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Ries v. State

Court of Appeals of Minnesota

December 19, 2016

Justin Stephen Ries, petitioner, Respondent,
v.
State of Minnesota, Appellant.

         Ramsey County District Court File No. 62-CR-13-178

         Affirmed

          Cathryn Middlebrook, Chief Appellate Public Defender, Jessica Merz-Godes, Assistant Public Defender, St. Paul, Minnesota (for respondent)

          Lori Swanson, Attorney General, St. Paul, Minnesota; and John J. Choi, Ramsey County Attorney, Kaarin Long, Assistant County Attorney, St. Paul, Minnesota (for appellant)

          Considered and decided by Kirk, Presiding Judge; Bjorkman, Judge; and Jesson, Judge.

         SYLLABUS

         A defendant is not required to use a peremptory challenge to strike a juror who should have been removed for cause in order to preserve the claim that the for-cause denial impaired the defendant's right to a fair trial.

          OPINION

          BJORKMAN, Judge

         Appellant State of Minnesota challenges the postconviction court's reversal of respondent Justin Stephen Ries's conviction for ineligible possession of a firearm and grant of a new trial due to juror bias. Ries appeals the denial of his motion to suppress evidence obtained as a result of a warrantless search and seizure. We affirm.

         FACTS

         S.A. lived in an apartment in St. Paul with her brother and her six-month-old son. During the evening of January 4, 2013, Ries and two other men came over to visit S.A.'s brother. S.A. did not know Ries but was told, before he arrived, that the men from Iowa (one of whom was Ries) would leave their guns in the car. The adults drank alcohol late into the evening while the child slept in S.A.'s bedroom. S.A. woke up at about 3:30 a.m. and saw that the men had passed out, with the exception of Ries, who was trying to lift himself from the living room floor onto a couch. S.A. noticed the butt of a gun tucked in the waistband of Ries's jeans. Unable to wake her brother, S.A. called 911. She told the dispatcher that she could not sleep knowing that one of the intoxicated men had a gun, especially with her young child in the apartment. She asked the dispatcher to send officers to remove the men from the apartment.

         St. Paul Police Officer Jeffery Korus was the first to arrive at the scene; S.A. met him outside. She explained the layout of the apartment, and described Ries's appearance, location on the couch, and where the handgun would be found. After officers Zachary Tabatt and Rod Larson arrived, the three entered the apartment in order to "remove the males from the apartment" and "secur[e] the handgun." Ries was sleeping on his back. The officers were concerned about startling Ries as he woke up, so they decided to first remove the gun from his possession. Officer Tabatt secured Ries's hands and Officer Korus placed them in cuffs before patting Ries's clothing. When the officers could not find the gun, they rolled Ries over and saw the butt of the gun inside Ries's coat, under his side. Officer Korus retrieved the gun, which contained six live rounds. It took the officers a minute to awaken and identify Ries. After learning that Ries was not eligible to possess a firearm, Officer Tabatt placed him under arrest.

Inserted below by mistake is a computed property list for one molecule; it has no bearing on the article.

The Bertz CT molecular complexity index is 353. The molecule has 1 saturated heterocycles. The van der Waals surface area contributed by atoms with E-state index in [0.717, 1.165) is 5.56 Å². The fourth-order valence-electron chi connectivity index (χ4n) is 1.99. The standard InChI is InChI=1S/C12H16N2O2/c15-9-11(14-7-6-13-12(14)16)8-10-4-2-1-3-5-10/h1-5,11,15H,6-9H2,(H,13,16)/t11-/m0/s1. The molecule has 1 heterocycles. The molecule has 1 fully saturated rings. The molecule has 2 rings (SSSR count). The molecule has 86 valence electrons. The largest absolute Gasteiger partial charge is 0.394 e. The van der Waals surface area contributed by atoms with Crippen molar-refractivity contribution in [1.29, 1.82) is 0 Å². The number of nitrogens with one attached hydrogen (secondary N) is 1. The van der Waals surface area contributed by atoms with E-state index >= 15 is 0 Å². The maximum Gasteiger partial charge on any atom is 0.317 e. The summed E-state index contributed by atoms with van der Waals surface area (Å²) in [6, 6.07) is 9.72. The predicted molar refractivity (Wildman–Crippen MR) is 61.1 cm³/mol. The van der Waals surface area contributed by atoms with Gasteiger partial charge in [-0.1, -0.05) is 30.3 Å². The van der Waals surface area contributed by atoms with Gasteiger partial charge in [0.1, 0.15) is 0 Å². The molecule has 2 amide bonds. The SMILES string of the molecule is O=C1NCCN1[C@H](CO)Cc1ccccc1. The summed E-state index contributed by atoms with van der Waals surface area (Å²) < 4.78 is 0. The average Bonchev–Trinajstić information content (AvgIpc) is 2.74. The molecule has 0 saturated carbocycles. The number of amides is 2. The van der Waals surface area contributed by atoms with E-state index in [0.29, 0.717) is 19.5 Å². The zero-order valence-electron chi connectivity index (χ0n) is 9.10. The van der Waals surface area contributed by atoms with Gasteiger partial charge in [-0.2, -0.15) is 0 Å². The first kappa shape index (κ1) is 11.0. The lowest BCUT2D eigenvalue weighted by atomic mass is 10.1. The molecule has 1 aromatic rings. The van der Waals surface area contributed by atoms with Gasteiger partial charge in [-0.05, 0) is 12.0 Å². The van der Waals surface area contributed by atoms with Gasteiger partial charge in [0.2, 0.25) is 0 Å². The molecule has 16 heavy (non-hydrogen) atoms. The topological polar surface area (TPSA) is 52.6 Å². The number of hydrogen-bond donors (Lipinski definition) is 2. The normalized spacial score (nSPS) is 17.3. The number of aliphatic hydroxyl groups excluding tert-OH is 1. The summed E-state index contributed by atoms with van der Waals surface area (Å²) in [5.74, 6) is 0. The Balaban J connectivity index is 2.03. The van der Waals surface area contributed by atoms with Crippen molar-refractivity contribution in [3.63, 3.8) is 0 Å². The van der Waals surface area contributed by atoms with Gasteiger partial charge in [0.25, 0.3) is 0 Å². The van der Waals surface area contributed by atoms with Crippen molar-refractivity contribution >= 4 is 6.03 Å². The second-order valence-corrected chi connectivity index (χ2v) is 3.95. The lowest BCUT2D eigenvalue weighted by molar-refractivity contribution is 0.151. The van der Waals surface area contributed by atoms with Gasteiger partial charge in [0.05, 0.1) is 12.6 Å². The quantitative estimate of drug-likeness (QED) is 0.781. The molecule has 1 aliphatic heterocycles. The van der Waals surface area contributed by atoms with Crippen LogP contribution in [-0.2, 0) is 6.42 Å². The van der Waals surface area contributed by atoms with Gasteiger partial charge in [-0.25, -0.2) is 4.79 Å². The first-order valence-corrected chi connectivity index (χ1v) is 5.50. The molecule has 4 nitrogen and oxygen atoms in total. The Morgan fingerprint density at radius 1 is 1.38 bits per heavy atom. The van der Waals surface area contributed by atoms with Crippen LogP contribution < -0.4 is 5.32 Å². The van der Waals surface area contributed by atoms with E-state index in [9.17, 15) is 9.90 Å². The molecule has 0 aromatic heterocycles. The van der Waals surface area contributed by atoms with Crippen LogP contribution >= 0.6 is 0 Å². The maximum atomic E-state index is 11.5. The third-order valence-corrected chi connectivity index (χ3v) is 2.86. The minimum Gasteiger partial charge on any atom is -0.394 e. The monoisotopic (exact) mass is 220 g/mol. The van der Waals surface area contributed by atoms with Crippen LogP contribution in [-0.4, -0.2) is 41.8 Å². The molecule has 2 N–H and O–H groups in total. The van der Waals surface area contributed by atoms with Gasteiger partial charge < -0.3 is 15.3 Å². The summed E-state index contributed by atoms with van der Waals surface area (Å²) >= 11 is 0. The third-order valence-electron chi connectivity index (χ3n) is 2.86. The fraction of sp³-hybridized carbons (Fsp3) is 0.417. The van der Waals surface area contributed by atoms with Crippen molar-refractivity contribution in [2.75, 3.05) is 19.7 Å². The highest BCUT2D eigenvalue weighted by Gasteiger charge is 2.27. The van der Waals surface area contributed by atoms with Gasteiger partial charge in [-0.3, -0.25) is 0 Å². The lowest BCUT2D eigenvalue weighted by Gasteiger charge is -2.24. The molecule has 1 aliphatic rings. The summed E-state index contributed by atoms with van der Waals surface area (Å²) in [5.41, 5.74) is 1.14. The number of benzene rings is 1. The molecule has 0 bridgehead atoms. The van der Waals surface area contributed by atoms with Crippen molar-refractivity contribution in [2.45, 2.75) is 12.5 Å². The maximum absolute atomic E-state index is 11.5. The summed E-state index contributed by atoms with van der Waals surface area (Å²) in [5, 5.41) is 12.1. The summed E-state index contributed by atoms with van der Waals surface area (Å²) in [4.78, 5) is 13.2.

The state charged Ries with ineligible possession of a firearm. Ries moved to suppress evidence of the gun as the fruit of an unconstitutional search and seizure. The district court denied Ries's motion, reasoning that Ries's seizure was justified by the emergency-aid exception to the warrant requirement.[1] During voir dire, potential juror A.P. disclosed that she was employed as a 911 dispatcher for the Washington County Sheriff's Department. A.P. stated that she would give more weight to a police officer's testimony because she considers herself to be their "backup." And she later added that she would likely interpret things in a 911 call that other people "might not be trained to hear" and that it would be hard for her to turn that off. Despite the prosecutor's attempts to rehabilitate A.P., she ultimately stated that she would side with police officers if there was a conflict in the testimony.

         Ries moved to strike A.P. for cause. The district court questioned A.P. further, then denied the motion, determining that A.P. was sufficiently rehabilitated. Ries did not use one of his five remaining peremptory challenges to remove A.P., who served as a juror. The jury found Ries guilty. On August 29, 2013, the district court sentenced Ries to 48 months in prison.

         On August 19, 2015, Ries filed a petition for postconviction relief, alleging that denial of his motion to remove A.P. for cause was structural error. Ries also alleged that the district court committed reversible error by denying his motion to suppress the gun.[2]The postconviction court denied the suppression motion, reasoning that Ries was not seized. But the postconviction court granted Ries's motion for a new trial because juror A.P. expressed actual bias and was not rehabilitated.

         The state appeals the reversal of Ries's conviction and grant of a new trial. In a related appeal, Ries challenges the denial of his motion to suppress the gun evidence.

         ISSUES

         I. Did the postconviction court abuse its discretion in granting Ries a new trial ...


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